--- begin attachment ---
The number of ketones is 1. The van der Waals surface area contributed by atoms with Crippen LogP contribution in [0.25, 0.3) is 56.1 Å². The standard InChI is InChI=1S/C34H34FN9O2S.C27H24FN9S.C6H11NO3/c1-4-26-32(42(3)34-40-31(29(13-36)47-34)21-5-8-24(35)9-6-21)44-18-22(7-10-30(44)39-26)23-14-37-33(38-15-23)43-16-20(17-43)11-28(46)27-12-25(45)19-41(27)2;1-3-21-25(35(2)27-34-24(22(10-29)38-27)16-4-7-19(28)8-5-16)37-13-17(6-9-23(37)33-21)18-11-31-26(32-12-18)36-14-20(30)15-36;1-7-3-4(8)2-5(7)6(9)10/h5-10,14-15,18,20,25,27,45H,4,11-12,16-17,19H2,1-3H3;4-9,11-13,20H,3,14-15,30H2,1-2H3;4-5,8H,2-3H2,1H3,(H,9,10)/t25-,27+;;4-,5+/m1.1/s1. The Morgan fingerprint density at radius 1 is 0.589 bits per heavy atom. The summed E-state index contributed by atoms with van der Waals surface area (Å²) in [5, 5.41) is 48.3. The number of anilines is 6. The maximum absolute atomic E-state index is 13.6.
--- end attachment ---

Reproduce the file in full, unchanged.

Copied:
The number of ketones is 1. The van der Waals surface area contributed by atoms with Crippen LogP contribution in [0.25, 0.3) is 56.1 Å². The standard InChI is InChI=1S/C34H34FN9O2S.C27H24FN9S.C6H11NO3/c1-4-26-32(42(3)34-40-31(29(13-36)47-34)21-5-8-24(35)9-6-21)44-18-22(7-10-30(44)39-26)23-14-37-33(38-15-23)43-16-20(17-43)11-28(46)27-12-25(45)19-41(27)2;1-3-21-25(35(2)27-34-24(22(10-29)38-27)16-4-7-19(28)8-5-16)37-13-17(6-9-23(37)33-21)18-11-31-26(32-12-18)36-14-20(30)15-36;1-7-3-4(8)2-5(7)6(9)10/h5-10,14-15,18,20,25,27,45H,4,11-12,16-17,19H2,1-3H3;4-9,11-13,20H,3,14-15,30H2,1-2H3;4-5,8H,2-3H2,1H3,(H,9,10)/t25-,27+;;4-,5+/m1.1/s1. The Morgan fingerprint density at radius 1 is 0.589 bits per heavy atom. The summed E-state index contributed by atoms with van der Waals surface area (Å²) in [5, 5.41) is 48.3. The number of anilines is 6. The maximum absolute atomic E-state index is 13.6.